[T]he EU is the main organization of the European international community. It is based on a European and liberal collective identity. The belief in and adherence to liberal human rights are the fundamental beliefs and practices that constitute the community. They define legitimate statehood and rightful state action in the domestic as well as the international realm. In the domestic sphere, the liberal principles of social and political order – social pluralism, the rule of law, democratic political participation and representation, private property, and a market-based economy – are derived from and justified by these liberal human rights. In the international sphere, the liberal order is characterized by the democratic peace and multilateralism. Both institutions are based on liberal norms externalized from the domestic sphere.
The fact that the EU policy towards Georgia has been mainly determined by above-described liberal ideals is explicitly evident from the Partnership and Cooperation Agreement (PCA) signed between the European Communities (EC) and Georgia in 1996. The document envisages:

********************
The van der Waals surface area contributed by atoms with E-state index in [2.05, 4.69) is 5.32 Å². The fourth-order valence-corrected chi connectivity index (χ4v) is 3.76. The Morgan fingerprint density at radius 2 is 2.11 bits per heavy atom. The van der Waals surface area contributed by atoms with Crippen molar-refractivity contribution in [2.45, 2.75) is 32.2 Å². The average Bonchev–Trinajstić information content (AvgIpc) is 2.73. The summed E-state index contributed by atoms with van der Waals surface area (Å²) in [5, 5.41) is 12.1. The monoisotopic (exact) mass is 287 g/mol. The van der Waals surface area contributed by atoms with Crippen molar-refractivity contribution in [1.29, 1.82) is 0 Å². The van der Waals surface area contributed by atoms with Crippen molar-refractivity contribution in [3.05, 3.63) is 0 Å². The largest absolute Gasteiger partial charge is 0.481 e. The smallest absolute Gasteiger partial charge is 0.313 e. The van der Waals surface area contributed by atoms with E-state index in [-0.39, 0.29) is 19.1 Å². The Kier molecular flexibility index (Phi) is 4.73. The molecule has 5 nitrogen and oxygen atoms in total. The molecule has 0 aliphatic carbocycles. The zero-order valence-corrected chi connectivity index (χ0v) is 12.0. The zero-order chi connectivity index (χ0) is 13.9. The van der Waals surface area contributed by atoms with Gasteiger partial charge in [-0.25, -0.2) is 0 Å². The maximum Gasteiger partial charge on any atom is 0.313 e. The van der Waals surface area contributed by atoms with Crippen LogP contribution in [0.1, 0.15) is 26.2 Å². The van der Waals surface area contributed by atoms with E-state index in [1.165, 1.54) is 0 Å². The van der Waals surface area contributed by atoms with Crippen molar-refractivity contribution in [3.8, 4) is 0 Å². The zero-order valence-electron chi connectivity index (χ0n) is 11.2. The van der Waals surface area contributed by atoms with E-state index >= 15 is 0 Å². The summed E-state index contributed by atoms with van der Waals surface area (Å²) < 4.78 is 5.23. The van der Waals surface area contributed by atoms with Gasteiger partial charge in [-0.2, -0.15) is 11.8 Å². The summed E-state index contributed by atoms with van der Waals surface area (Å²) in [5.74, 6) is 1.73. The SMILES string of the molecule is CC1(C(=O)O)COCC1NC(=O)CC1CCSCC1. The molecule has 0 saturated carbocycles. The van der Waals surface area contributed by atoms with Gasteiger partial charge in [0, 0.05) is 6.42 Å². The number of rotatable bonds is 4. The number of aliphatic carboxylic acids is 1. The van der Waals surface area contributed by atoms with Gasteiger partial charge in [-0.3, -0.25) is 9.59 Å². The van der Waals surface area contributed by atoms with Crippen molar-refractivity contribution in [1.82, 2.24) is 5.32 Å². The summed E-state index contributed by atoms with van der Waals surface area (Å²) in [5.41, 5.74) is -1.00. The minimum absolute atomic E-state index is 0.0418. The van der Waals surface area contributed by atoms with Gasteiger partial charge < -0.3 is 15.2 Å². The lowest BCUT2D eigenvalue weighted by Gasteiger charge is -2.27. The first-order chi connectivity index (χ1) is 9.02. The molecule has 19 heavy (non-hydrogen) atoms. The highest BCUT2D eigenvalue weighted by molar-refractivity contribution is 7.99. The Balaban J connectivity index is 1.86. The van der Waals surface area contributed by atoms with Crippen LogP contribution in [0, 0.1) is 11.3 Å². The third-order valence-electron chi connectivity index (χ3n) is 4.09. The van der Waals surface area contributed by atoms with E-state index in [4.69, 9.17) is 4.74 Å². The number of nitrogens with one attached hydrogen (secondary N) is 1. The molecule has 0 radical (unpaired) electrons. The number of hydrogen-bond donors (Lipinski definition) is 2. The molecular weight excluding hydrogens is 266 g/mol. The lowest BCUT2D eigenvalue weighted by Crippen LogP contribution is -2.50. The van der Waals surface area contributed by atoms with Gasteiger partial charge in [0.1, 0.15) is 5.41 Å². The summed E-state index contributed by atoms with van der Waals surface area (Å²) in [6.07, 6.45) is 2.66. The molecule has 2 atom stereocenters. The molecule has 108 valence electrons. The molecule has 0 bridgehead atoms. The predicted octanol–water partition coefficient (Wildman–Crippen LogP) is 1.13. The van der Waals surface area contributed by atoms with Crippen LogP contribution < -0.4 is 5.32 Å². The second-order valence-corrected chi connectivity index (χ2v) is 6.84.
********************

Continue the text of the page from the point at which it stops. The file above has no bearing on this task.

To provide an appropriate framework for the political dialogue between the Parties allowing the development of political relations;
To support Georgia’s efforts to consolidate its democracy and to develop its economy and to complete the transition into a market economy;
To promote trade and investment and harmonious economic relations between the parties and so to foster their sustainable economic development;
To provide a basis for legislative, economic, social, financial, civil scientific, technological and cultural cooperation.#
As it can be seen from these, the first paragraph refers to very broad interest of establishing political relations and the rest of the article stresses that EC will support Georgia in order to strengthen the latter’s democracy, develop the economy and accomplish the transition to a market-based economy. It also underlines that the parties will promote trade and economic cooperation and lay ground for other civilian forms of cooperation in the fields of legislation, science and culture. Further down, Article 4 explains preconditions for continuing relations and states the following:
[T]he Parties shall as appropriate review changing circumstances in Georgia, in particular regarding economic conditions there and implementation of market oriented economic reforms. The cooperation Council may make recommendations to the Parties concerning development of any part of this Agreement in the light of these circumstances.
Thus the founding document of EU-Georgia relations explicitly gives priority to commonly recognized liberal principles such as democracy, market economy and free trade, and sets the future fate of relations on the conditionality defined by Georgia’s progress in economic conditions and market-oriented reforms.